But it’s very much an American tradition because migrants often come from countries where more or less ideological labor / social democratic / democratic socialist / communist parties are very much a part of mainstream politics. This was true a hundred years ago; it’s true today. The major difference is that a hundred years ago, migrants may have been more interested in politics in the “old country” but they were largely organized in affiliates to U.S. parties, the foreign language sections of the Socialist Party of America as an example. Today, it’s not uncommon for parties in the “old country” to have chapters here in the States. While it varies from country to country and party to party, many of these chapters are also very much concerned with American politics as it affects their constituencies. Campaign finance laws (here and in the “old country”) plus calculated discretion restrict how the chapters as chapters might participate in organizing demonstrations like the recent immigration rights marches and in electoral politics, but a great deal can be accomplished through informal networks, especially if integrated into grassroots civic organizations.

That “socialism is a foreign import” is an old, old half truth. The untrue half neglects a tradition of home grown radicalism that manifested itself as the agrarian socialism of the wheat growing portions of the Great Plains or as the urban “sewer” socialism of small industrial cities, such as Milwaukee, Wisconsin, Bridgeport, Connecticut, or Reading, Pennsylvania (to name a few).

So what can the left expect of this new movement? I think there are reasons to be optimistic, even though the labor movement remains terribly weak and the ideological left here in the States resembles shattered safety glass. Others are much better at political calculation and prognostication than I, so I’ll offer only two observations.

First, there will be a terrible (but typical) belief on the American left that if we can only just get our message across to this constituency, we’ll gain their support. But this movement belongs to the immigrant communities themselves, and to those organizations that are and have been in a position to make a material contribution to improving the lives of the members of those communities. Talking the talk or even being there will not be enough. (Though some marxist ­ leninist sects would consider dozens of new recruits a victory.)

Second, if the mobilization of the immigrant communities, the labor movement, and the left is an outcome, expect a counter-mobilization on the right, especially as migrants are such wonderful and universal fear objects. This counter-mobilization will be hobbled by the need of the business class for low-wage, docile employees.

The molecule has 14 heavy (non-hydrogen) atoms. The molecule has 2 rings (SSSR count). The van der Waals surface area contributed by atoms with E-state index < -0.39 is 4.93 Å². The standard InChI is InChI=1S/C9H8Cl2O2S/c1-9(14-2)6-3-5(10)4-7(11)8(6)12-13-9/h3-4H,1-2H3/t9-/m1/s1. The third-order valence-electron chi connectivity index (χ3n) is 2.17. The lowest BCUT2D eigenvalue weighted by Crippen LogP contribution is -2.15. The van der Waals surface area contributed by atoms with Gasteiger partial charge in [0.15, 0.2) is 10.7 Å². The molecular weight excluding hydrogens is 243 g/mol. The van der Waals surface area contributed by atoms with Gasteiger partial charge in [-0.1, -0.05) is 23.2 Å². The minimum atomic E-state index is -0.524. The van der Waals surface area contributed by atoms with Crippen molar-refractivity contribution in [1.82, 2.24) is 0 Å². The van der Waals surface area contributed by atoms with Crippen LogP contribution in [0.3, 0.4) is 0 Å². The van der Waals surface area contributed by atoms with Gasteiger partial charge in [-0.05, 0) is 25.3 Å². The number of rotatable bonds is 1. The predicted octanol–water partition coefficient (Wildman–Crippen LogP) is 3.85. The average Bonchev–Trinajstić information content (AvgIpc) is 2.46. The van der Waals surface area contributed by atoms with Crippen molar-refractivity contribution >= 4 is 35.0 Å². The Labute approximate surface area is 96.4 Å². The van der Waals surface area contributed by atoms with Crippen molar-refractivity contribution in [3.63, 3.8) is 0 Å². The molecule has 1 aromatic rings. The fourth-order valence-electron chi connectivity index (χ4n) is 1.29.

An example of this split is Beardstown, Illinois. Some miles west, southwest of Springfield, it is the location of a Cargill plant where the workforce is about a third Hispanic. Cargill closed its plants on May 1, but the Mayor of Beardstown, Bob Walters, was singularly ungracious and unhappy. He sent an email to Congressman Ray LaHood “informing him that the packing house is going to close, and that tells me how many ‘illegals’ are working there. Why in the hell isn’t somebody at INS (the Immigration and Naturalization Service) checking it out?” (As quoted in the Peoria Journal-Star)

The flip side is that the immigrant community is only as strong as its members who are voting citizens. This was powerfully expressed in California, but migrants have been coming to California for many years. Who knows how this will play out in downstate Illinois, or Georgia, or nationally?

Finally, the demonstration in Chicago was probably the most photographed and recorded event in the city in recent history. It may be redundant, therefore, but below is my contribution to the record.

May Day 2006
The march ended with a rally in Grant Park. Long before the march arrived, a steady trickle of people began arriving, sometimes alone, sometimes in little groups. It was like watching a dry wash begin to fill. Photo by Roman
May Day 2006
ACORN was the avant-guard of the march, coming through separately on the sidewalks about a half hour ahead of the main march. This gave ACORN members premium seating at the Grant Park rally. Come to think of it, it also provided the foreground for camera shots of the rally. Photo by Roman
May Day 2006
What got my attention initially was the stream of white balloons in the ACORN contingent. But the couple in the foreground are actually more interesting… Photo by Roman
May Day 2006
…because it makes an almost perfect propaganda pose from 1930s Stalinism: the young couple, gazing off and up into the future, serious and determined with a red banner in the background. Except for the distinctly American twist to it. Instead of some tool or book, the man is holding a soft drink. Photo by Roman